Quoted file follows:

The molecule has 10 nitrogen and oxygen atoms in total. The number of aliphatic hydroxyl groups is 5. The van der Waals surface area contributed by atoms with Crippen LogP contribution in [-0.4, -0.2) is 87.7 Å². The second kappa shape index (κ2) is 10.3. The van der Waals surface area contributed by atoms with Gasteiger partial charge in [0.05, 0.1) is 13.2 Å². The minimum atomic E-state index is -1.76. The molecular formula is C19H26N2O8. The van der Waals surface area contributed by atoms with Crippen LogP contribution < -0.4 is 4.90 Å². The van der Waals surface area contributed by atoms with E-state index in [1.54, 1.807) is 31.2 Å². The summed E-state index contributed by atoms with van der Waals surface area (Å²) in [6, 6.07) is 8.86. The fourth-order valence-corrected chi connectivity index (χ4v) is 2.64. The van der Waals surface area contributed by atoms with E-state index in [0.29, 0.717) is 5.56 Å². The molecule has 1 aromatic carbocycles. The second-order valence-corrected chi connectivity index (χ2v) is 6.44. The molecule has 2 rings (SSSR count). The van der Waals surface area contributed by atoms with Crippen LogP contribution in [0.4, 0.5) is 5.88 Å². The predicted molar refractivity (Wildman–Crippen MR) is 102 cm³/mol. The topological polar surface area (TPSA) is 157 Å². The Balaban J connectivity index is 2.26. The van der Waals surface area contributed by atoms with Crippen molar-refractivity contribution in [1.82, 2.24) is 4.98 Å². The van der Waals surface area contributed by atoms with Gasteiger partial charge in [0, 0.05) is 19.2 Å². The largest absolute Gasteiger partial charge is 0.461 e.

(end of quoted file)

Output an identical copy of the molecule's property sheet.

The molecule has 10 nitrogen and oxygen atoms in total. The number of aliphatic hydroxyl groups is 5. The van der Waals surface area contributed by atoms with Crippen LogP contribution in [-0.4, -0.2) is 87.7 Å². The second kappa shape index (κ2) is 10.3. The van der Waals surface area contributed by atoms with Gasteiger partial charge in [0.05, 0.1) is 13.2 Å². The minimum atomic E-state index is -1.76. The molecular formula is C19H26N2O8. The van der Waals surface area contributed by atoms with Crippen LogP contribution < -0.4 is 4.90 Å². The van der Waals surface area contributed by atoms with E-state index in [1.54, 1.807) is 31.2 Å². The summed E-state index contributed by atoms with van der Waals surface area (Å²) in [6, 6.07) is 8.86. The fourth-order valence-corrected chi connectivity index (χ4v) is 2.64. The van der Waals surface area contributed by atoms with E-state index in [0.29, 0.717) is 5.56 Å². The molecule has 1 aromatic carbocycles. The second-order valence-corrected chi connectivity index (χ2v) is 6.44. The molecule has 2 rings (SSSR count). The van der Waals surface area contributed by atoms with Crippen LogP contribution in [0.4, 0.5) is 5.88 Å². The predicted molar refractivity (Wildman–Crippen MR) is 102 cm³/mol. The topological polar surface area (TPSA) is 157 Å². The Balaban J connectivity index is 2.26. The van der Waals surface area contributed by atoms with Crippen molar-refractivity contribution in [1.82, 2.24) is 4.98 Å². The van der Waals surface area contributed by atoms with Gasteiger partial charge in [0, 0.05) is 19.2 Å². The largest absolute Gasteiger partial charge is 0.461 e.